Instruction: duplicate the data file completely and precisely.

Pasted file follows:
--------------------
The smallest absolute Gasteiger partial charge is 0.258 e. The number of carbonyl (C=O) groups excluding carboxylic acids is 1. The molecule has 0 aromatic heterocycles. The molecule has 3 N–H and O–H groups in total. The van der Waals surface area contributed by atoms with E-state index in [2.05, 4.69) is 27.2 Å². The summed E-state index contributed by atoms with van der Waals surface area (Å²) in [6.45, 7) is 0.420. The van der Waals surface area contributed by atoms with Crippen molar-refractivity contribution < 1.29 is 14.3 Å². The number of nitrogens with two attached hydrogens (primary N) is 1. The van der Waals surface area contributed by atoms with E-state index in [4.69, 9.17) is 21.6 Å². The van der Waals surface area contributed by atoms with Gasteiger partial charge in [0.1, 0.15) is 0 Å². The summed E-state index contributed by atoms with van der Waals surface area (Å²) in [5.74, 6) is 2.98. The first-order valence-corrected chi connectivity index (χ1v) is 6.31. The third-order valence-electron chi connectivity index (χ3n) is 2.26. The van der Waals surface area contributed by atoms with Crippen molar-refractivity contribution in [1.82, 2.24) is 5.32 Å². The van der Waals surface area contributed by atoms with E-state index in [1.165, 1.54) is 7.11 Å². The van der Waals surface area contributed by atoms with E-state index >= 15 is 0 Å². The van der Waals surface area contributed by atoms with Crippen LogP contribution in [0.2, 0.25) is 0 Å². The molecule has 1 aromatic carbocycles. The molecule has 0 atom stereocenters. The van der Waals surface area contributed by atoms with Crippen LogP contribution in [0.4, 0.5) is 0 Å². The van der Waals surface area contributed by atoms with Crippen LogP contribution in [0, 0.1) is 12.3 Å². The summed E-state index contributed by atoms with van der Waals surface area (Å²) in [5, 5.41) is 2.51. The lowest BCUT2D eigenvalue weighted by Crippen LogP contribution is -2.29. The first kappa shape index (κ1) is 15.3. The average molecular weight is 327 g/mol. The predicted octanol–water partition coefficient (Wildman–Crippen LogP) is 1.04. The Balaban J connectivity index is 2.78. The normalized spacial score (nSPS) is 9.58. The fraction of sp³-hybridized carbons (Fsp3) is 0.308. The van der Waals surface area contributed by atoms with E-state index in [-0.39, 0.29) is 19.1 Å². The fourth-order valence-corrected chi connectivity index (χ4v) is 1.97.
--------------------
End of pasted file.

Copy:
The smallest absolute Gasteiger partial charge is 0.258 e. The number of carbonyl (C=O) groups excluding carboxylic acids is 1. The molecule has 0 aromatic heterocycles. The molecule has 3 N–H and O–H groups in total. The van der Waals surface area contributed by atoms with E-state index in [2.05, 4.69) is 27.2 Å². The summed E-state index contributed by atoms with van der Waals surface area (Å²) in [6.45, 7) is 0.420. The van der Waals surface area contributed by atoms with Crippen molar-refractivity contribution < 1.29 is 14.3 Å². The number of nitrogens with two attached hydrogens (primary N) is 1. The van der Waals surface area contributed by atoms with E-state index in [4.69, 9.17) is 21.6 Å². The van der Waals surface area contributed by atoms with Gasteiger partial charge in [0.1, 0.15) is 0 Å². The summed E-state index contributed by atoms with van der Waals surface area (Å²) in [5.74, 6) is 2.98. The first-order valence-corrected chi connectivity index (χ1v) is 6.31. The third-order valence-electron chi connectivity index (χ3n) is 2.26. The van der Waals surface area contributed by atoms with Crippen molar-refractivity contribution in [1.82, 2.24) is 5.32 Å². The van der Waals surface area contributed by atoms with E-state index in [1.165, 1.54) is 7.11 Å². The van der Waals surface area contributed by atoms with E-state index >= 15 is 0 Å². The van der Waals surface area contributed by atoms with Crippen LogP contribution in [0.2, 0.25) is 0 Å². The molecule has 1 aromatic carbocycles. The molecule has 0 atom stereocenters. The van der Waals surface area contributed by atoms with Crippen LogP contribution in [0.4, 0.5) is 0 Å². The van der Waals surface area contributed by atoms with Crippen LogP contribution in [0, 0.1) is 12.3 Å². The summed E-state index contributed by atoms with van der Waals surface area (Å²) in [5, 5.41) is 2.51. The lowest BCUT2D eigenvalue weighted by Crippen LogP contribution is -2.29. The first kappa shape index (κ1) is 15.3. The average molecular weight is 327 g/mol. The predicted octanol–water partition coefficient (Wildman–Crippen LogP) is 1.04. The Balaban J connectivity index is 2.78. The normalized spacial score (nSPS) is 9.58. The fraction of sp³-hybridized carbons (Fsp3) is 0.308. The van der Waals surface area contributed by atoms with E-state index in [-0.39, 0.29) is 19.1 Å². The fourth-order valence-corrected chi connectivity index (χ4v) is 1.97.